I sit looking out onto my snow-covered yard, drinking lukewarm coffee, and trying to unpack this latest crisis to hit the state of Texas. This has been the longest week, out of a very long year, and we don’t yet have an end in sight.
On Monday, Feb. 8, Texas had a high temperature of 67 degrees. Within just a few days the weather had dropped to freezing. Texans were in for a rough ride. We just didn’t know how bad.
In the early hours of Thursday morning, Feb. 11, temperatures plunged. Some schools in the Dallas-Fort Worth area, including ours, closed for the day, citing potentially dangerous conditions. While some people called this decision unnecessary, a mass-fatality, multiple-car pileup on Interstate 35 in Fort Worth proved otherwise. The highway had not been properly salted or sanded the night before, and semi-trucks and small passenger cars alike slid helplessly on the black ice invisible on the roads. At least six Texans lost their lives that morning, with dozens more seriously injured.
As awful as that was, that day would mark only the start of a deadly and dangerous week of failed infrastructure and a disastrous lack of leadership in our state.
Winter continued to descend on Texas over the next several days. For the first time, every one of our 254 counties were at or below freezing temperatures. In a state where you can drive for more than 12 straight hours and still not cross a border, that’s a remarkable feat, of the worst order. Texans prepared in a typical Texas way for some snow and chilly temperatures, buying bread and milk and digging out the kids’ thin mittens, rarely used and more decorative than protective. I don’t believe any of us had an idea of what was ahead.
Sunday, Valentine’s Day, was frigid and snowy, and tricky driving conditions kept most folks home. We ventured to my sister’s, about a mile away, to let the kids play together in the snow. As we drove home that afternoon the fluffy snow began to turn to sleet and temperatures dipped.
At some point that night, the power outages began. I woke to a warm house, but the text messages awaiting me told me not everyone had been so lucky, like my sister, whose home was rapidly cooling. Power outages are nothing terribly strange here and tend to work themselves out quickly. I told her not to use her phone too much until power was restored, just in case.
A few hours later, when I checked in with my sister, her home was colder still. Our fear began to grow and information was nowhere to be found. This was significantly worse than the normal rolling blackout to conserve our overworked power grid. My sister was still able to safely navigate the roads so she and her daughter came to my house, and after a hot meal, we began to reach out to friends and neighbors to gauge the seriousness of the situation.
At this point, I cannot say I recall hearing a single word from our leaders in Texas. All our information came from social media posts or text exchanges. As we waited, hoping for some reassurance from our state government, the outside temperatures lingered in the single digits. Inside our homes, which are built to reflect the scorching summer heat, not contain warmth, temperatures fell quickly: 60 degrees, then 50, 40. My sister and niece (and their four-legged family members) would stay with us until power was restored and they could safely return home.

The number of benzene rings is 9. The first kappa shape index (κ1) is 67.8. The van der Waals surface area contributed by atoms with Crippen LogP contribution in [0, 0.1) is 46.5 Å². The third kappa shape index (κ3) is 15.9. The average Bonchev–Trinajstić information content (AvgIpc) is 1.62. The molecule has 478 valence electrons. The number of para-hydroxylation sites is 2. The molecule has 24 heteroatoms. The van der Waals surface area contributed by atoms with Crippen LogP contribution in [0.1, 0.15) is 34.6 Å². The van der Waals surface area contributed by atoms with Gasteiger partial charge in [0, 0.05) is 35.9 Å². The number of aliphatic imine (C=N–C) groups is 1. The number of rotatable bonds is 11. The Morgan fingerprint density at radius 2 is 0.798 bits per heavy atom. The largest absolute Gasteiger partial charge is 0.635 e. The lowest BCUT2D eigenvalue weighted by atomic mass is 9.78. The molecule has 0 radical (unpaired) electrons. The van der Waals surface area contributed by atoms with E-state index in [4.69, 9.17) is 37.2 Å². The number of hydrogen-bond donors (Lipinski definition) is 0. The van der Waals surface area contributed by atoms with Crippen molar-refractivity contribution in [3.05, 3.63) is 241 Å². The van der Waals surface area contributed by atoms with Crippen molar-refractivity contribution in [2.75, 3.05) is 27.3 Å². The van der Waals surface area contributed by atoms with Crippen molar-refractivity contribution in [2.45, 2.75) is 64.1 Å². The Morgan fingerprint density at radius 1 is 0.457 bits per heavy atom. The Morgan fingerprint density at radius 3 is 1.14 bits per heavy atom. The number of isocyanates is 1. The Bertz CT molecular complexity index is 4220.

This in itself was no small decision, after all, the rapidly spreading (and now mutating) plague that has been stealing Texans’ lives for nearly a year was still out there. COVID-19 wasn’t taking a snow day, and inviting anyone into our home, even family, was a risk. It was a risk we were willing to take for my sister, but filling our house with other people just wasn’t an option. Between a rock and a hard place, indeed.
By Monday evening people were fully panicking. Controlled power outages don’t last this long. What were they not telling us?
The roads became even more dangerous to navigate, and temperatures dropped to 15 below with the wind chill factor. Not knowing what else to do, we opened sink cabinets and drip faucets. Our kids tried to run out and play in the yard in pajama pants and nylon knit hats purchased from Target, more for the novelty of such an item than the intention to use it for warmth.
In the driveway, my car was covered in snow and ice. We don’t own snow shovels or gear, let alone an ice scraper. People are Googling and sharing information rapidly now. How do I know if a pipe has frozen? How long can my pets last in a house below 40 degrees? Should we open our curtains for sunlight or keep them shut for warmth?
Tuesday morning we awoke to a still warm house (cause for celebration, indeed!). We cooked breakfast and decided to check on my sister’s house. The inside temperature had now dipped below 40 degrees. Many friends also were in the same situation and had no safe place to go for warmth. Hotels were either sold out or without power. Warming stations were hastily set up by cities, but who can drive over the icy, unsalted roads? And even if they could, what of the COVID-19 risk? Putting dozens of strangers in a library or school gymnasium to avoid hypothermia just to return home with a deadly virus on board is hardly a choice at all.
Texas, how are we here? How many failures can we suffer at once?
Tuesday came to an end bringing our coldest temperatures yet. Even with power, our heater struggled. Everyone received an extra blanket before bed, and we watched helplessly on Facebook and group texts as our friends dealt with the cold. If it wasn’t for COVID-19, I would have had this house packed to the rafters with friends seeking refuge. My neighbors will suffer if left in their homes, but we may all suffer more by inviting them in.
A man on the radio said his fish tank had begun to freeze. A friend who is fostering a newborn litter of puppies needed to leave her freezing house and seek refuge somewhere with heat. Dozens of pools began to freeze over. Something horrible happened to one neighbor who lost her dog after he mistook the ice and snow-covered pool for a walking path. They couldn’t get him out in time.
Wednesday morning I awoke to a chill in the air. It has finally happened – we lost power as well. We reached out to family a few towns over and learned they still have heat. If our power wasn’t restored soon, we would have to make the ten-mile trek to bunk up.